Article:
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From the College of Natural Sciences
UT Austin Chemical Sensor Startup Secures Major Investment

UT Austin Chemical Sensor Startup Secures Major Investment

Lantha’s sensors can quickly and cheaply identify a wide range of chemicals in an uncharacterized sample. Each chemical produces a unique eight-factor signature of color and brightness that can be used to identify it and quantify concentrations. Credit: Sam Dunning and David Steadman.

A tech startup that spun out of The University of Texas at Austin, Lantha Inc., has successfully completed its first round of venture capital investments, securing $2.6 million from the GOOSE Society of Texas and other investors. The company is commercializing a novel chemical sensor invented at UT Austin that holds promise to dramatically lower costs and return faster results compared with other analytical tools. The innovation could have applications as diverse as the detection of chemical isotopes, quality control testing of feedstocks in manufacturing computer chips and pharmaceuticals, and detecting contamination in drinking water.

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Graduate Students Receive Department of Energy Fellowships

Graduate Students Receive Department of Energy Fellowships

Graduate students Emily Raulerson and Albina Khasanova received research fellowships from the Department of Energy.

Two graduate students from the University of Texas at Austin, Emily Raulerson and Albina Khasanova, received fellowships from the Department of Energy to carry out research in one of 12 DOE national laboratories.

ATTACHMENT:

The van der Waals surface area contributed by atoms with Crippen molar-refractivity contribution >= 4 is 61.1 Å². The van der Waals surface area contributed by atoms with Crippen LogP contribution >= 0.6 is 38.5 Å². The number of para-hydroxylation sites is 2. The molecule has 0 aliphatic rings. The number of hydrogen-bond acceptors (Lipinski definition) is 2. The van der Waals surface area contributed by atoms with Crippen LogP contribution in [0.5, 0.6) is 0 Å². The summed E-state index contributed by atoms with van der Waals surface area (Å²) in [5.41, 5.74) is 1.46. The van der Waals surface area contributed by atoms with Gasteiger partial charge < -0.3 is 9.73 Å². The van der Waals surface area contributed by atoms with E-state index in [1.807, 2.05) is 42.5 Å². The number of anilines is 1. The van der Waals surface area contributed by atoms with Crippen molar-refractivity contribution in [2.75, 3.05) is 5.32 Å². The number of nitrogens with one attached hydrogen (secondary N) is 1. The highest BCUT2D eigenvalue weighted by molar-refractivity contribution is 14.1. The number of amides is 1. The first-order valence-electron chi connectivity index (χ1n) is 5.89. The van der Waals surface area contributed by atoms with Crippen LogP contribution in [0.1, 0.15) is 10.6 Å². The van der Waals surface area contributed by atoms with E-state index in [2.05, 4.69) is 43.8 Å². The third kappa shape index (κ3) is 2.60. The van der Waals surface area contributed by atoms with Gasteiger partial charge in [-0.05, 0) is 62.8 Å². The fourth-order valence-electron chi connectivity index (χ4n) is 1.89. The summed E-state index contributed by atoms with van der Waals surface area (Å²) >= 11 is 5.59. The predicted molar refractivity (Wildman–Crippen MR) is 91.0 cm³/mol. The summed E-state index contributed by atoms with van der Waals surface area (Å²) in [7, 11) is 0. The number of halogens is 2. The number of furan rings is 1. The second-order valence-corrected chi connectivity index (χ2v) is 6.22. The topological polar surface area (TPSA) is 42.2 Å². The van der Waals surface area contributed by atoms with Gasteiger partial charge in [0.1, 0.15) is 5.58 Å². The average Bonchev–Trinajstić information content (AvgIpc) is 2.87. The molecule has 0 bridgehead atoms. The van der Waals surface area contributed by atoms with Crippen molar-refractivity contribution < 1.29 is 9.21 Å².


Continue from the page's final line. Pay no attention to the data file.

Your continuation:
New Test for Thyroid Cancer Could Prevent Unnecessary Surgery

New Test for Thyroid Cancer Could Prevent Unnecessary Surgery

A new preoperative test for thyroid cancer that’s faster and more accurate than the diagnostic test that doctors use today could prevent thousands of unnecessary thyroid removals each year. Credit: iStock.

Researchers at The University of Texas at Austin and Baylor College of Medicine have developed a new preoperative test for thyroid cancer that is faster and about two-thirds more accurate than the diagnostic tests doctors use today. Although more validation will be necessary before it can be used clinically, the new metabolic thyroid test shows promise for preventing thousands of unnecessary thyroid removals each year, such as the partial removal UT Austin grad student Amanda Helms had due to an inconclusive test.

Chemist Awarded Prestigious NIH Grant to Study Metals in Proteins and Enzymes

Chemist Awarded Prestigious NIH Grant to Study Metals in Proteins and Enzymes

Emily Que, an assistant professor of chemistry at the University of Texas at Austin, has been awarded a five-year, $1.5 million grant from the National Institutes of Health to develop tools to study metal- containing enzymes and proteins. The research has potential implications across a broad spectrum of human health areas including cancer, fertility, diabetes, and infectious disease research.

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Michael Krische Receives American Chemical Society Award